Disability and income assistance clients are getting better phone service than a year ago, but too many are still being left without answers to their problems, B.C. Ombudsperson Jay Chalke says.
Chalke issued a report Tuesday listing some of the many complaints from people who either were kept on hold for an hour or more, or asked for a call-back and didn’t receive one. The complaints range from application s for assistance to lost payments to emergencies such as a woman who was living with her two children in a camper whose heater had broken down.
“The [social development] ministry’s telephone-based service has been chronically slow for a number of years,” Chalke said. “Income and disability assistance applicants and recipients include some of the most vulnerable people in the province.”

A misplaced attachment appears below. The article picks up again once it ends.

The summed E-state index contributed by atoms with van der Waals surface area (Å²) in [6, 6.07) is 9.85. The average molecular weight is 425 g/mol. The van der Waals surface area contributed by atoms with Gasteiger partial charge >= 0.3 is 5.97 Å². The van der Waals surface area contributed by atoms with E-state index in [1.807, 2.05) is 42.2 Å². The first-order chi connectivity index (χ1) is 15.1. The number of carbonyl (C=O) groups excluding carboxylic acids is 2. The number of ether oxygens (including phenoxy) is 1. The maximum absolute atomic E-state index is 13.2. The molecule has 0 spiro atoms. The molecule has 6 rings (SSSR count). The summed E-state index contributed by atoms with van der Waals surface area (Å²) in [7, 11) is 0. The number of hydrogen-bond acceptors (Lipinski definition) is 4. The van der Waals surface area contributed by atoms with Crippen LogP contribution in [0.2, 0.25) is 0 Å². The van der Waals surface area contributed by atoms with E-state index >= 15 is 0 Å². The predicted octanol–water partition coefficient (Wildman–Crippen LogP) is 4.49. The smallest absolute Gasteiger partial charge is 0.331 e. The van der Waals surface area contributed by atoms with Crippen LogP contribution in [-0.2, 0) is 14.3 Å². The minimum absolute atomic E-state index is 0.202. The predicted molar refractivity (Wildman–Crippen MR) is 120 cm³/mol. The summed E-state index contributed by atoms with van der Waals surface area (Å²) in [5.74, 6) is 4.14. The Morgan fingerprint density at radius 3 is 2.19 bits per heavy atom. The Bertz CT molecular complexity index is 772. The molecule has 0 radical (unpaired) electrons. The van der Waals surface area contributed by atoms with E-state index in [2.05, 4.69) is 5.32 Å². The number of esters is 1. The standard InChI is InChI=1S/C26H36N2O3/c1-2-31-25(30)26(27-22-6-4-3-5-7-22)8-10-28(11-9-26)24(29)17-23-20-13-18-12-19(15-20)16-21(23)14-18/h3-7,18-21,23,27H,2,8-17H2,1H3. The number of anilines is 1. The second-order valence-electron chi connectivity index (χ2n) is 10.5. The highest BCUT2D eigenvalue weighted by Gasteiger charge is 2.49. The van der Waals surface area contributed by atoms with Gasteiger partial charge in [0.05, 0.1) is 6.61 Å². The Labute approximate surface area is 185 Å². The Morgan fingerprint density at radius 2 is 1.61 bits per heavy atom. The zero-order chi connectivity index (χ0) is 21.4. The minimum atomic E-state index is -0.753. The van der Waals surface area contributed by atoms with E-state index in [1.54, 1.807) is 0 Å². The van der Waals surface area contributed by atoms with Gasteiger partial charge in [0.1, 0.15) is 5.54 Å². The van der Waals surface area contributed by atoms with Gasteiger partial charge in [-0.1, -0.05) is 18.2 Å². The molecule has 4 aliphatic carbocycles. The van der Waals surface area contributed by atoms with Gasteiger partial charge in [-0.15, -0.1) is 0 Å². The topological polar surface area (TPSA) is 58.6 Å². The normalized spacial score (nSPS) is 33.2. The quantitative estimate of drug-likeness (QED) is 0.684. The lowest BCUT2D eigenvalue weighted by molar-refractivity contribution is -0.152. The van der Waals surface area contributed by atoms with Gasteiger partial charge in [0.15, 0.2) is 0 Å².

Chalke began investigating the problem in 2017, based on a series of contacts to his office from people frustrated with the lack of service. He said the ministry has agreed to changes, including posting its average wait times for phone and in-person service in ministry offices later this year.
Recommendations also include hiring additional employment and assistance workers to ensure 220 full-time staff are dedicated to answering calls to the centralized provincial phone line.
Chalke also recommends the ministry end its “call sweeping” strategy, which postpones action on requests that are expected to take more than five minutes to resolve.